The answer to this contention is that the Crown is not bound by anystatute or statutory regulation except by express reference or necessaryimplication—see section 3 of the Interpretation Ordinance (Chapter 2).In the case of The Province of Bombay v. The Municipal Corporation ofBombay*, the Privy Council laid down the test which should be appliedin such cases for ascertaining whether the Crown was to be held boundby a statute. It was laid down that the Crown is not bound by a statuteunless this was expressly provided, or was to be inferred by necessaryimplication. Their Lordships pointed out that the argument that whena statute is enacted for the public good, the Crown though not expresslynamed, must be held to be bound by its provisions, cannot now be ■regarded as sound except in a strictly limited sense. If it can be affirmedthat at the time the statute was passed and received the Royal sanction,it was apparent from its terms that its beneficent purpose must be whollyfrustrated unless the Crown were bound, then it may be inferred that the
{1947) App. Gas. 58.
DIAS J.—Saravanamvttu v. de Mel.
Crown has agreed to be bound. In the present case I cannot see howsuch an inference can arise. The Chairman of the Port Commission inhis letter R 19 appeared to take the view that the provisions of thiscontract infringed his powers under the Defence Regulations and protestedto the Director of Pood Supplies. The latter by his letter P 237 statedwhat, in my opinion, is the correct legal position. The Chairman of thePort Commission acquiesced with that view and gave way. A compromisewas effected, and a Priority Committee was formed in which lighteragecompanies had a representative, and the allocation of cargoes amongstthe lighterage companies was done by the Port Controller as the agent ofthe Director of Food Supplies. There was no protest from the NewLanding and Shipping Co., Ltd. It is the respondent who raises thequestion for the first time at this inquiry. There is ample scope for- theprovisions of the Defence Regulations to apply as between privateconsignors and consignees, even though the Crown may not be bound bythe Defence Regulations.
The case of George v. Mitchell1 shows that a contract may be goodand valid in spite of the existence of a Defence Regulation. A workmanemployed as foreman in an engineering works to which the EssentialWork Order applied, was replaced by another man. The displacedworkman was offered other work by the same firm but at a lower wage.He refused to agree and was in consequence dismissed- He sued hisemployers who argued that the plaintiff’s cause of action was suspendedby the Essential Work Order. The Court of Appeal held that thiscontention was unsound-
Counsel for the respondent further argued that P 156 was not a contractbut only an agreement to enter into future contracts. He stressed suchwords as “ May from time to time ”, and “ If and when ” in P 156 assupporting his contention. He also points out that the amounts to bepaid and the dates on which the services are to be rendered have not beenspecified. He says that under P 156 the Crown is not bound to givethe company any work at all. He, therefore, submits that P156 does notcreate an3r contract from which rights or benefits—either direct orindirect—could flow.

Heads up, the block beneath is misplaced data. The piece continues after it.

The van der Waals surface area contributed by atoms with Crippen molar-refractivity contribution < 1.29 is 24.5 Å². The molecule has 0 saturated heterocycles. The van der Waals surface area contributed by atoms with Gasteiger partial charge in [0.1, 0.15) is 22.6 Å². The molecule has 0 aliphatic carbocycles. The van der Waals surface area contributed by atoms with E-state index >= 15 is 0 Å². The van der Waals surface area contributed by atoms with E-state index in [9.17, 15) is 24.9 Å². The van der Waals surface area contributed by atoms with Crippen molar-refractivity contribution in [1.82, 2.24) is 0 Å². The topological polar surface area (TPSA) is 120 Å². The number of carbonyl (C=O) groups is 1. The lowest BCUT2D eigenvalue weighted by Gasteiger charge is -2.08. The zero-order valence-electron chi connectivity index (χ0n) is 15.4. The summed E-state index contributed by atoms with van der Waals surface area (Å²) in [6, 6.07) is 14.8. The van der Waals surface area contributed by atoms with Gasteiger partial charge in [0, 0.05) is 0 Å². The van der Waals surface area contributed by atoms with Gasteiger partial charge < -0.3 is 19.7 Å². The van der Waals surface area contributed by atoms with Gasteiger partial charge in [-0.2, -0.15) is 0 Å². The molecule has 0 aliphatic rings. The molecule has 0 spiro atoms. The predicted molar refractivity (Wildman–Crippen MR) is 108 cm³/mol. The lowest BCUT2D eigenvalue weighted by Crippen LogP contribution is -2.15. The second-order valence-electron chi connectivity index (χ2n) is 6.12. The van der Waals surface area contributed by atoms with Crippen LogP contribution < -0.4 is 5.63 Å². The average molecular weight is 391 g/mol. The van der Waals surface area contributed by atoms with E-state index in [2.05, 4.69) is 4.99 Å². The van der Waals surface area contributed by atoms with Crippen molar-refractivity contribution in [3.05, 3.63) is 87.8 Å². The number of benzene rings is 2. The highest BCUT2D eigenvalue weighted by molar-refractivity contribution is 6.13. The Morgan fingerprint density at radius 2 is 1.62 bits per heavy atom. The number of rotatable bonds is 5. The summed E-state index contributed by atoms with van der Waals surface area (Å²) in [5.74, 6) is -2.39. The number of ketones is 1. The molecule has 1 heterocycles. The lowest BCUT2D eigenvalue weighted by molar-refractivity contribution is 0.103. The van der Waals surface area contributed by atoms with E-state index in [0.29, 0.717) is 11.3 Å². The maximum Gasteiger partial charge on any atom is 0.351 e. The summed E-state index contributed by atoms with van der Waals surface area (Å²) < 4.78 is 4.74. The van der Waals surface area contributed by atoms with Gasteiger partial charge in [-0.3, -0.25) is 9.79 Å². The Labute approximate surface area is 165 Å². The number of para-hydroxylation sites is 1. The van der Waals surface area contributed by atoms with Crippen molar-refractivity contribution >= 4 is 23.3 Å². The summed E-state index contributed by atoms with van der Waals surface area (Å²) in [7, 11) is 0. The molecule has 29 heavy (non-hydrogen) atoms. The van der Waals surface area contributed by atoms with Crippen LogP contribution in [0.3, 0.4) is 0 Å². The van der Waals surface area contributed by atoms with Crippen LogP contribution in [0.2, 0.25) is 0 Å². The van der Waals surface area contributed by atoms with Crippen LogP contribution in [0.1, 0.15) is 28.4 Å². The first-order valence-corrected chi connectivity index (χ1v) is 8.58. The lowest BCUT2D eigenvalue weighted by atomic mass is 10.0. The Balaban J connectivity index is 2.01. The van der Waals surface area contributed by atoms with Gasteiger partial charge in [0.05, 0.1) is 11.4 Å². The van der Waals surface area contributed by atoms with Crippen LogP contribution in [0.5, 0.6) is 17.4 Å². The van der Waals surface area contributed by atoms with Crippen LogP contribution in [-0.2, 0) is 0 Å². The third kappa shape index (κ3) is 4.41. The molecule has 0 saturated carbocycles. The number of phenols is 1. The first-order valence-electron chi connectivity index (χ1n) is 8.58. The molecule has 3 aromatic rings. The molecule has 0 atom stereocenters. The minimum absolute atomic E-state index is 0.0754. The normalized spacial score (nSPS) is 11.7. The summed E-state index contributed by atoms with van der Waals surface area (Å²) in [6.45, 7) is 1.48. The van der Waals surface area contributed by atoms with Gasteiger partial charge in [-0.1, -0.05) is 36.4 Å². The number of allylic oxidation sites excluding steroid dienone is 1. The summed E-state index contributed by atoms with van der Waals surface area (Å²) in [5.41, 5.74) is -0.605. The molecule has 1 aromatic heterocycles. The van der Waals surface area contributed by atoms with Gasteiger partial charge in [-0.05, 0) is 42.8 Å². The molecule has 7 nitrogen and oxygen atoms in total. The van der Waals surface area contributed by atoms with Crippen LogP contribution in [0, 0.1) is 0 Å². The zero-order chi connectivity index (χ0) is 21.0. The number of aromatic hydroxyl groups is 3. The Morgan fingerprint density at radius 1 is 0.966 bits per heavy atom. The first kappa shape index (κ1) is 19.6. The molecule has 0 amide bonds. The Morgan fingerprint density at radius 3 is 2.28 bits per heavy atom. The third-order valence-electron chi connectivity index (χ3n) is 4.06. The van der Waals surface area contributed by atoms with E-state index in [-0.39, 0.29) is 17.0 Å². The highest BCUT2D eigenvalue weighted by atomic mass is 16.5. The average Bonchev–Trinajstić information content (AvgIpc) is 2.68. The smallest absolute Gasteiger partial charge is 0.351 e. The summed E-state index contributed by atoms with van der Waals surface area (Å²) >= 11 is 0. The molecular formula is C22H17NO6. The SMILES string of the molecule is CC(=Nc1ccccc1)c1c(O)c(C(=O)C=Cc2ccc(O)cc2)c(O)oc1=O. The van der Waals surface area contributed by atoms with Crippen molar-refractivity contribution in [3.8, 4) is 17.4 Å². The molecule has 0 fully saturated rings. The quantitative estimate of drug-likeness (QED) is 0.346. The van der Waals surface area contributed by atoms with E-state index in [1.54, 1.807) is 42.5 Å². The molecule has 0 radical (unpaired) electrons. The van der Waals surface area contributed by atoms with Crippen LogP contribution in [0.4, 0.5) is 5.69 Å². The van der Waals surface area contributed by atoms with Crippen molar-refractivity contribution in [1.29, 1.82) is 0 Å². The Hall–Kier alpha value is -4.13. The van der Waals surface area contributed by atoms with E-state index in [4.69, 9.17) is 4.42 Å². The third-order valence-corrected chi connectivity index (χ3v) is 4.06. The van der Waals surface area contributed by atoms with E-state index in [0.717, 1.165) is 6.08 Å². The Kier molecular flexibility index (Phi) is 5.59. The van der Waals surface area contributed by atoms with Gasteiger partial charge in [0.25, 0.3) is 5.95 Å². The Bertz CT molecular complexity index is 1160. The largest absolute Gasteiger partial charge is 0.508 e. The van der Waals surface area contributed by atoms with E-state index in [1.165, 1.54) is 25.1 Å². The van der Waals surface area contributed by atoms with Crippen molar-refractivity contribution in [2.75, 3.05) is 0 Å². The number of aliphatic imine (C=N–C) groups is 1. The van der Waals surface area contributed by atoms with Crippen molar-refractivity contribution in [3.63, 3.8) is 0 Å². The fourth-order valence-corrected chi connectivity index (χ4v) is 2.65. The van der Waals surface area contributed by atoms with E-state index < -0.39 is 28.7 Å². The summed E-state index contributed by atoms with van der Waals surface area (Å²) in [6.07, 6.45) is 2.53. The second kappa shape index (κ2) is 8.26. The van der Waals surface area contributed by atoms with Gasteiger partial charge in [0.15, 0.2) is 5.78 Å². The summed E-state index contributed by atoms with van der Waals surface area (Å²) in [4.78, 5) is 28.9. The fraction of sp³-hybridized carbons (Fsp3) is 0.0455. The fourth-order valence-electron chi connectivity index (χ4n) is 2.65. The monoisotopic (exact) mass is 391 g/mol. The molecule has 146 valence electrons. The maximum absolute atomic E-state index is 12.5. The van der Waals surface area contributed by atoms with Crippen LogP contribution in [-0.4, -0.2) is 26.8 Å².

In my opinion P 156 does create a contractual obligation between theCrown and the Company. The principle applicable is thus stated in thequotation from Beal’s Cardinal Rules of Legal Interpretation, page 142 :
“ I think I may safely say as a general rule that where there is a writtencontract it appears that both parties have agreed that something shallbe done, which cannot effectually be done unless both concur in doing it,the contruction of the contract is that each agrees to do all that is neeess-saiy to be done on his part for the carrying out of that thing, though theremay be no express words to that effect. What is the part of each mustdepend on circumstances ”. The parties to P 156 could not say whencargoes needing clearance would arrive. The cost of clearance may varyfrom time to time according to the cost of living index, the availabilityof labour, strikes, &c. Therefore, by mutual agreement these matters
1 (1943) 1 A. E. R. 233.
DIAS J.—Sgravanamutlu v. de Mel.
had to be left open. What the parties say in effect is “ If the Directoror his agent gives the Company notice of allocation in •writing, the Com-pany undertakes to clear the goods within three hours of the receipt ofthat notice. The fees and rates of pay we deliberately leave open becausethese may vary according to circumstances. These matters we shallagree upon from time to time ”. In my opinion not only does P 156create a valid contract, but it is a contract from which rights and benefitsflow to both contracting parties.